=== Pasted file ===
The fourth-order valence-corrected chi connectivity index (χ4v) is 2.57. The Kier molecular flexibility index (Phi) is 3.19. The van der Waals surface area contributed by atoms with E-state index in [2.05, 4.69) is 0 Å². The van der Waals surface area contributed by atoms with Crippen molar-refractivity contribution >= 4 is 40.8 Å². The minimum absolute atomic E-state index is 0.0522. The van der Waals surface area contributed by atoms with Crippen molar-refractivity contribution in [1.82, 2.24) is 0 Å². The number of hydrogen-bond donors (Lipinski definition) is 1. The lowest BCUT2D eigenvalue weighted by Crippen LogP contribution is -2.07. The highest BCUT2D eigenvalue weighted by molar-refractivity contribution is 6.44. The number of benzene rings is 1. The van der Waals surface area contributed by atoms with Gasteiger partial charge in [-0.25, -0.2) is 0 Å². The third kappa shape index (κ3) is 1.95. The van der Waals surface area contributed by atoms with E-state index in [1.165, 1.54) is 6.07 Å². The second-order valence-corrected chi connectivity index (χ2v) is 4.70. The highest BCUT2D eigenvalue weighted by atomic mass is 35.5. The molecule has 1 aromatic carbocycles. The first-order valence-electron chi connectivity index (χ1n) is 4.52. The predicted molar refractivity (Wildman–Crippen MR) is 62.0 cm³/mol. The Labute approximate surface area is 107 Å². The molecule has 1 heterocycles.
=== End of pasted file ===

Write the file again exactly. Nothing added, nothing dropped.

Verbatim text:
The fourth-order valence-corrected chi connectivity index (χ4v) is 2.57. The Kier molecular flexibility index (Phi) is 3.19. The van der Waals surface area contributed by atoms with E-state index in [2.05, 4.69) is 0 Å². The van der Waals surface area contributed by atoms with Crippen molar-refractivity contribution >= 4 is 40.8 Å². The minimum absolute atomic E-state index is 0.0522. The van der Waals surface area contributed by atoms with Crippen molar-refractivity contribution in [1.82, 2.24) is 0 Å². The number of hydrogen-bond donors (Lipinski definition) is 1. The lowest BCUT2D eigenvalue weighted by Crippen LogP contribution is -2.07. The highest BCUT2D eigenvalue weighted by molar-refractivity contribution is 6.44. The number of benzene rings is 1. The van der Waals surface area contributed by atoms with Gasteiger partial charge in [-0.25, -0.2) is 0 Å². The third kappa shape index (κ3) is 1.95. The van der Waals surface area contributed by atoms with E-state index in [1.165, 1.54) is 6.07 Å². The second-order valence-corrected chi connectivity index (χ2v) is 4.70. The highest BCUT2D eigenvalue weighted by atomic mass is 35.5. The molecule has 1 aromatic carbocycles. The first-order valence-electron chi connectivity index (χ1n) is 4.52. The predicted molar refractivity (Wildman–Crippen MR) is 62.0 cm³/mol. The Labute approximate surface area is 107 Å². The molecule has 1 heterocycles.